Unwillingly we are put in a non-self-imposed isolation; we are put there by our illness, and quite often by the outside world. Our mental functioning is now processed differently because of our illness. We are just not the same person any more people once knew.
If our environment would be able to see our exposed, raw central nervous system, showing damage that sends information only half or not at all, would we still be friends with those who dropped us like flies? Would they finally accept that yes, we are quite ill and “now I realize how ill exactly?” Would they have played with our daily life simply because we have nothing better to do than wait around for them to come and visit us? Would our family emphasize more how important we are to them and how much we need to look after ourselves?
True, you cannot display how ill you feel or are every minute of the day because some days you just have to get on with life and not wonder about the future. Acknowledge your illness in moderation but do not go into total denial. Realize that you need to rest more than other people do in your environment. Do let others help you and do not be afraid to ask. Do not deny your diagnosis but try to defy your verdict. Tell yourself that MS may have your brain, but it will never have your soul.
I now realize that with that verdict, I learned more about myself than I ever would have if it were not for MS. People may willingly put me in isolation because I’m “not the same anymore as all those years ago,” at least I broke free from the restraints they put on me on a mental level.
If my friends choose not to delve into information about my illness by asking me questions or by (mis)informing them online, then they have a problem, because they discriminate against my illness. I have sent links and info to some in my environment but they chose not to read it. It felt like a slap in my face because later it emerged that, if they had read that particular piece of info, they wouldn’t have treated me the way they did. In the end, it showed they were never friends, to begin with.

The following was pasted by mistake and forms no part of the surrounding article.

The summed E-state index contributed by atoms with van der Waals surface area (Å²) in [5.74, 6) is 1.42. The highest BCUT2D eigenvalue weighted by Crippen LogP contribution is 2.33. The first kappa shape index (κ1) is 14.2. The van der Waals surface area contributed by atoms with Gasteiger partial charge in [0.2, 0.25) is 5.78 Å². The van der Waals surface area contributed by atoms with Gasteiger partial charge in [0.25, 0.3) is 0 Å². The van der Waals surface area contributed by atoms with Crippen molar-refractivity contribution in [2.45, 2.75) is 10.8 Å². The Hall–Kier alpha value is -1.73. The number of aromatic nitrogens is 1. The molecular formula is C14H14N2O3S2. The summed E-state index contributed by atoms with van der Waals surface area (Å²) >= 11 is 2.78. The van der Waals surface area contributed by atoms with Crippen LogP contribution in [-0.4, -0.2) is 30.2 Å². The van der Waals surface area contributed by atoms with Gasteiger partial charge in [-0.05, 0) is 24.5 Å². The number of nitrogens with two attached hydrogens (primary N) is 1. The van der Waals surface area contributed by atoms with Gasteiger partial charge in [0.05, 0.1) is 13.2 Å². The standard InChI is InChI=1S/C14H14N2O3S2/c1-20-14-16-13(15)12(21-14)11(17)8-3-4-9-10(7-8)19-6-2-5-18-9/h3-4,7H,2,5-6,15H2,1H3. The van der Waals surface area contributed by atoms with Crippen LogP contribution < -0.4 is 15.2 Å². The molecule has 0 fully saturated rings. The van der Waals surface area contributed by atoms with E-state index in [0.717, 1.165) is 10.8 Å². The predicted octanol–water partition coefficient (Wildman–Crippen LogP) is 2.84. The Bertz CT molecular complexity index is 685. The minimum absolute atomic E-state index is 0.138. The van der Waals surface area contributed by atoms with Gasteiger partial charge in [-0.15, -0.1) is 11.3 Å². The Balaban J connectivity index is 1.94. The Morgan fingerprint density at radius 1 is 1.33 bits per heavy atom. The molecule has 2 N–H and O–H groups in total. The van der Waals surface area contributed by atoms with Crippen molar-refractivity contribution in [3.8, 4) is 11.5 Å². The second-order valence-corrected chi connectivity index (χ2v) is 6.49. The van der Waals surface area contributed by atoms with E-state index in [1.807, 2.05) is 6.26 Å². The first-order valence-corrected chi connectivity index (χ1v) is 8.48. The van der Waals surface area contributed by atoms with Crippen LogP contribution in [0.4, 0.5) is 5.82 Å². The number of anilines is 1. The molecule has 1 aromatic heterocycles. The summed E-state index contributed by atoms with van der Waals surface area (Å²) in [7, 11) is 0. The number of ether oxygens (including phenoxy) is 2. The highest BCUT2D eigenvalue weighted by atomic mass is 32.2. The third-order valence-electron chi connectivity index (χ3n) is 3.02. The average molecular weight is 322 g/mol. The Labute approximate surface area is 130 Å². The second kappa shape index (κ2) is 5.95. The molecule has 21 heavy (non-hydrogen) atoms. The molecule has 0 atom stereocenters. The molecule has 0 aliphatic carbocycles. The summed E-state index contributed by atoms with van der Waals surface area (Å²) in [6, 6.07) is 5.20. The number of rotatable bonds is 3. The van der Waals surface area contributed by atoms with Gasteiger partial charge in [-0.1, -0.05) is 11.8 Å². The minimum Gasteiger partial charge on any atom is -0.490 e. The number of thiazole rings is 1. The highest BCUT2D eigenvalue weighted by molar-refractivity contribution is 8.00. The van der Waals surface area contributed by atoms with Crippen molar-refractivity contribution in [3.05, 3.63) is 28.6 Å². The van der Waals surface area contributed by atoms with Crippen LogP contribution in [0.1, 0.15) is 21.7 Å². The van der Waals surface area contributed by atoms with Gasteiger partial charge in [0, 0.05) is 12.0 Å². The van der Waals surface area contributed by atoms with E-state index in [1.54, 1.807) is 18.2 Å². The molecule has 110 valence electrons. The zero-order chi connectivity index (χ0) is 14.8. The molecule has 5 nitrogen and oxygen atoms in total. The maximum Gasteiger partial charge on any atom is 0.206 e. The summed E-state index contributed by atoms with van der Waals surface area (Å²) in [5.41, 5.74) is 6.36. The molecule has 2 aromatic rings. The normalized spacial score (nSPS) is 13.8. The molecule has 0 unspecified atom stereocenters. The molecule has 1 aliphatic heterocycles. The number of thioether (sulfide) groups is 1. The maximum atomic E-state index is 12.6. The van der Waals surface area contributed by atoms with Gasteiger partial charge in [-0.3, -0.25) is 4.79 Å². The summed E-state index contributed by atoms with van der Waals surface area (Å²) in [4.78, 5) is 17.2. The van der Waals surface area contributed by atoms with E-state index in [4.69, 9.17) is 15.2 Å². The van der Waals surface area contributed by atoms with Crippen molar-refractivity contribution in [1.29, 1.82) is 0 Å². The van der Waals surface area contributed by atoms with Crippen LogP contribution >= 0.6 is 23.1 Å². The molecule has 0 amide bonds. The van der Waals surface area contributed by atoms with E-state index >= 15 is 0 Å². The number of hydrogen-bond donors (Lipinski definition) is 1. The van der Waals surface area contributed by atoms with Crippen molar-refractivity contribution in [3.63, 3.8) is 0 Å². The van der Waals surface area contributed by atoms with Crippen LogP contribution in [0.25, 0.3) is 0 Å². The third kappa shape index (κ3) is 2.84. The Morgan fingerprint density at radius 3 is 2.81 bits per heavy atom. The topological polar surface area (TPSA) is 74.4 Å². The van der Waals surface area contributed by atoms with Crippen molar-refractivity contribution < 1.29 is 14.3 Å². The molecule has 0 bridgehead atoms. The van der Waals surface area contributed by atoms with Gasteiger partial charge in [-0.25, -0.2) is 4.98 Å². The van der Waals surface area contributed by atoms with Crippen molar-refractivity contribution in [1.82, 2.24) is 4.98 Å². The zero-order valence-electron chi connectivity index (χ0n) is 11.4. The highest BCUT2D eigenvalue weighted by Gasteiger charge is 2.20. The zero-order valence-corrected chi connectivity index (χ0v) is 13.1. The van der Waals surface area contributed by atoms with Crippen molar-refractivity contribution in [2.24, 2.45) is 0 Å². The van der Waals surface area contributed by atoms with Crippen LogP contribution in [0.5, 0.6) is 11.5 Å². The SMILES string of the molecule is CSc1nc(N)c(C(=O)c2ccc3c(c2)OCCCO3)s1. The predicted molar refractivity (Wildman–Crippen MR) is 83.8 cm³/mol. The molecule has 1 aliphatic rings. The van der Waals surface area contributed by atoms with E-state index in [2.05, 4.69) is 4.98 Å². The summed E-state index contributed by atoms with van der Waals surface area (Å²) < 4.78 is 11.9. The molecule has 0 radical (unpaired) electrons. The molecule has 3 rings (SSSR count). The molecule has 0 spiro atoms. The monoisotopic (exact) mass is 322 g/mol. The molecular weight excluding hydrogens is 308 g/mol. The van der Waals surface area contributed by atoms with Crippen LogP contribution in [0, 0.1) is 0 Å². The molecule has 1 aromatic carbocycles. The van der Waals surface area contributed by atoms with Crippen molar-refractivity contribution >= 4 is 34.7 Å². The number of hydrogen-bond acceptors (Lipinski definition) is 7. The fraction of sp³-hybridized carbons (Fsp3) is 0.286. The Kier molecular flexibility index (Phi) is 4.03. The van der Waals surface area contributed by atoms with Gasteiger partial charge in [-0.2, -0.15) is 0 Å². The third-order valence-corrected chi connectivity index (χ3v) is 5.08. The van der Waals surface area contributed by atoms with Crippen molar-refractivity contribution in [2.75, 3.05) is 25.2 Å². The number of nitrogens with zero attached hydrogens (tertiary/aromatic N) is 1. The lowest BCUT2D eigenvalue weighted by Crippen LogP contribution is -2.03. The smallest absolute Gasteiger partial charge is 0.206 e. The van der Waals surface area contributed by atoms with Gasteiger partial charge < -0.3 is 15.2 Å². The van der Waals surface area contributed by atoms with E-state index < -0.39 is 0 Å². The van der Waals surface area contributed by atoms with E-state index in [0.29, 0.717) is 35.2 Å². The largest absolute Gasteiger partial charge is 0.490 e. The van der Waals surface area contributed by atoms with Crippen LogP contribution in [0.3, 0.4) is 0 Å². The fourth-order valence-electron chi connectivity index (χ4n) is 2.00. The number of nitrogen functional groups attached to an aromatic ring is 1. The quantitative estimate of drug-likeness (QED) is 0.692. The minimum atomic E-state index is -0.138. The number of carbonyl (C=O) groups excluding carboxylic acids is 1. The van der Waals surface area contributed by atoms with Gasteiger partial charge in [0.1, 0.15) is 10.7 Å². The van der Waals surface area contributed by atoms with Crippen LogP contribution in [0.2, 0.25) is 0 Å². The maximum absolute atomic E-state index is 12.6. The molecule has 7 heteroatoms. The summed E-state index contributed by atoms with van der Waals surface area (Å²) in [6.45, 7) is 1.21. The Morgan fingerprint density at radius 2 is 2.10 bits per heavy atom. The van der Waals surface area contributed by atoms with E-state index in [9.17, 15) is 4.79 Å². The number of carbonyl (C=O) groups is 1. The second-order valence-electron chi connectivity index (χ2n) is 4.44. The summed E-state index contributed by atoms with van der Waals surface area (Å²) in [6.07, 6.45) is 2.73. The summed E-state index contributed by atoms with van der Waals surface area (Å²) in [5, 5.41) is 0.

If anyone lacks coping skills to understand and accept, then I am more than willing to sit down with them about this. They can ask me what it is like to have MS, but none of my friends ever asked me what it is really like. What goes on in my thought processes? Am I scared of the future? Of tomorrow?
We fight against non-self-imposed isolation, simply because we have to, not because we want to. I never wanted to lose friends because of something that happened to me unwillingly. I fought hard to make them familiar with what goes on in my life, only to hear that I do not understand them instead of them not understanding me. Ignorance is bliss in their belief system. In mine, you fight hard to support those struggling, in need of a shoulder or an arm to lean on, in need of a chat over a good cup of coffee. But they decided their mind could not handle my brain. I survived though.
It will always be an illness that confounds, confuses and saddens but at least we know: our disconnect is as much theirs.